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fryovanni

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About fryovanni

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  • Birthday 03/13/1969

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  1. Vac. Bag is probably your best bet for laminating thin woods, especially if you are forming up a shaped part. You really don't need high clamping pressure, you need even pressure. The vac. bag system also allows you to use shaped back forms, instead of top and bottom forms with clamps.
  2. Kp, I am glad to hear you found some answers, and that you have not given up on laminate construction. There are some great design concepts such as using lighter, less stiff but resonant core woods with denser, stiffer and more durable outer laminates that offer some great strength(directional) to weight advantages. Combine that with the artistic oportunities, and it would be a shame to discount laminate construction.
  3. Pete, I am not sure what your getting at. I am not compairing a solid bodies performance to an acoustic, nor trying to corrilate design considerations. I definately have no idea what "acoustic instrument lore" you are talking about. I made reference to some material testing that I had done with regard to spruce for soundboard use, but the reference was regarding general properties and deviation from bit of wood to bit of wood. I made the comments because of the testing that was being discussed. I do believe it would be helpful to think about some of the charictoristics(density, stiffness and such) if your going to try to compair the resonant responce of materials through testing. If you look at my posts in a few recent topics relating to electric/ acoustic "hybrids" you would see I am not one to say acoustics and electric design and function translate easily. Actually, I am probably more enclined to say the two are based on such different systems they shouldn't be confused(although I do respect the opinions of people who find the acoustic design properties integrated into electrics often make for results they find very cool). Kp, You don't need to prove anything here, and unless you are doing this to try to understand the material better to suit your own curiosity, your pretty much wasting your time. As many of those negative plywood posts are out there, you will find as many other solid woods that are also put down for various generic reasons. You will find plenty of unfounded supporting comments for any number of woods or even laminate combinantions. Most of the time these are personal opinions. Even if you provided some silver bullet for plywood here today. In about a week or two you would see another negative plywood comment, likely something about glue killing or sucking "tone" with no foundation short of a strong gut feeling.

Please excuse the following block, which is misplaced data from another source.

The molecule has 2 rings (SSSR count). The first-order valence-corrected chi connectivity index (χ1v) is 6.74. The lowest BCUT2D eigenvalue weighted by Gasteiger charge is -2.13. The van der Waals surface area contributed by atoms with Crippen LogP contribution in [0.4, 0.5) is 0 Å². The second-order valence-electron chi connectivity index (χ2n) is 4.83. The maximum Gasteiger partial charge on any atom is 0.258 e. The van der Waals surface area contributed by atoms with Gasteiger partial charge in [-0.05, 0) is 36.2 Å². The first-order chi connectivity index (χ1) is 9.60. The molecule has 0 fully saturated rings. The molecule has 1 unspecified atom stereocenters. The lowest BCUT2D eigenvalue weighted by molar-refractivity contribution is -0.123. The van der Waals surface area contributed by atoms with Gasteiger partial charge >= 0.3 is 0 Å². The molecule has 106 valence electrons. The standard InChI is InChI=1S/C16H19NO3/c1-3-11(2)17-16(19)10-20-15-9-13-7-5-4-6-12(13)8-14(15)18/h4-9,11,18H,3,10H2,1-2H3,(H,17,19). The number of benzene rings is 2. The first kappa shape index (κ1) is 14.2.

4. And there may be your answer Certainly, does seem like we are wasting a lot of time building electric guitars when we should just be swapping pickups
  5. Kp, I think your search for an answer * is something that is reasonable. You are starting to look down the road a bit though, and are seeing that you are going to have to identify what you are compairing(thus your comment about the wood needing to be of the same type). Given the wood was the same species, the next question would be what are the differences in the two samples of the same species. Is the plywood sample denser than the solid sample? Then is one sample stiffer than the other sample and if so is it the difference related to the plywoods assembly of the wood itself. Hopefully you would be able to confirm moisture content was very close in both samples, but that may take some aclimation time. You would also of course have to be dead sure both pieces were equal in dimension. After you identify the differences(and they will be different) you will have to figure out if the different performance relates to the difference in the properties of the wood, or the by product of the laminate construction. This will be a very daunting task to say the least, especially with limited control over the manufacturing of the ply. It may be that instead of jumping into model analysis it would be more orderly to start with material analysis. That way you can understand the materials, then move to modeling with control or recognition of variables. This way you could for instance insure two bodies used in a test have similar density, even if variables in stiffness are just a by product of the plywood construction, or vice versa. After playing with spruce used for soundboards, and really focusing in on natural ranges of properties from bit to bit. I have really come to realise some significant potential for variation. I have also recognised the significance of certain attributes that account for much of this variation(such as grain orientation, growth patterns, density and such). I would certainly say it is not a total crap shoot as to what properties you will get if you account for these notable features, although you still have smaller variations that are difficult to nail down. Actually, many of those features are also used to develop grading criteria for plywood to ensure some minimum performance garentee(although within much wider range of tolerance, for most grades of ply). I think with musical instrument wood there is a history of importance placed on selection of materials for this reason, at least with acoustic instruments where pushing the limits of efficiency and performance are highly valued.